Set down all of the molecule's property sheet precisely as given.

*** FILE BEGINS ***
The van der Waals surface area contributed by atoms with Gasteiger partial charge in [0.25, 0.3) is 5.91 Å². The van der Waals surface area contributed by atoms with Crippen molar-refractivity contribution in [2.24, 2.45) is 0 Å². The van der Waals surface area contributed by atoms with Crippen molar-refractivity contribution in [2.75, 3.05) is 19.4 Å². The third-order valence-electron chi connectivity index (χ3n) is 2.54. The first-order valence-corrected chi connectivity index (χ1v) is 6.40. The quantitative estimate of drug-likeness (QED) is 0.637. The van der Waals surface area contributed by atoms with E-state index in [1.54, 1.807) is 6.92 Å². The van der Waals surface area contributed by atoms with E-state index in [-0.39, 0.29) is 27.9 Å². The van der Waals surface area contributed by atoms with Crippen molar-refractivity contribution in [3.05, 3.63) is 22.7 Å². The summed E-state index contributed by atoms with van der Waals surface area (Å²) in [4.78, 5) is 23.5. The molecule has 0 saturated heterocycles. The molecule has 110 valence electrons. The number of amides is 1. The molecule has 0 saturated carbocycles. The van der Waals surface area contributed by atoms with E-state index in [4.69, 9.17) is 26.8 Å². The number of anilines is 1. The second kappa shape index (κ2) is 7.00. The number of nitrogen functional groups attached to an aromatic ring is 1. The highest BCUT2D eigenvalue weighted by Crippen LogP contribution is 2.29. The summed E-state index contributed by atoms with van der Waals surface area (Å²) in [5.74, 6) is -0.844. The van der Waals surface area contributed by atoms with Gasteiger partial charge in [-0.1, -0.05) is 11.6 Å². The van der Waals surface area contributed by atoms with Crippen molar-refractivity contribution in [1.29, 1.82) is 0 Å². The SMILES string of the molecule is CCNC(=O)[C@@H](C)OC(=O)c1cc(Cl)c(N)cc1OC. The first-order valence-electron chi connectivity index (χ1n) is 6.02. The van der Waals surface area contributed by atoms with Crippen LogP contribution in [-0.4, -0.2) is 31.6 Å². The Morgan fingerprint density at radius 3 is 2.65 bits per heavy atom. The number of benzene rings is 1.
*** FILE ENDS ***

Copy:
The van der Waals surface area contributed by atoms with Gasteiger partial charge in [0.25, 0.3) is 5.91 Å². The van der Waals surface area contributed by atoms with Crippen molar-refractivity contribution in [2.24, 2.45) is 0 Å². The van der Waals surface area contributed by atoms with Crippen molar-refractivity contribution in [2.75, 3.05) is 19.4 Å². The third-order valence-electron chi connectivity index (χ3n) is 2.54. The first-order valence-corrected chi connectivity index (χ1v) is 6.40. The quantitative estimate of drug-likeness (QED) is 0.637. The van der Waals surface area contributed by atoms with E-state index in [1.54, 1.807) is 6.92 Å². The van der Waals surface area contributed by atoms with E-state index in [-0.39, 0.29) is 27.9 Å². The van der Waals surface area contributed by atoms with Crippen molar-refractivity contribution in [3.05, 3.63) is 22.7 Å². The summed E-state index contributed by atoms with van der Waals surface area (Å²) in [4.78, 5) is 23.5. The molecule has 0 saturated heterocycles. The molecule has 110 valence electrons. The number of amides is 1. The molecule has 0 saturated carbocycles. The van der Waals surface area contributed by atoms with E-state index in [4.69, 9.17) is 26.8 Å². The number of anilines is 1. The second kappa shape index (κ2) is 7.00. The number of nitrogen functional groups attached to an aromatic ring is 1. The highest BCUT2D eigenvalue weighted by Crippen LogP contribution is 2.29. The summed E-state index contributed by atoms with van der Waals surface area (Å²) in [5.74, 6) is -0.844. The van der Waals surface area contributed by atoms with Gasteiger partial charge in [-0.1, -0.05) is 11.6 Å². The van der Waals surface area contributed by atoms with Crippen molar-refractivity contribution in [1.29, 1.82) is 0 Å². The SMILES string of the molecule is CCNC(=O)[C@@H](C)OC(=O)c1cc(Cl)c(N)cc1OC. The first-order valence-electron chi connectivity index (χ1n) is 6.02. The van der Waals surface area contributed by atoms with Crippen LogP contribution in [-0.4, -0.2) is 31.6 Å². The Morgan fingerprint density at radius 3 is 2.65 bits per heavy atom. The number of benzene rings is 1.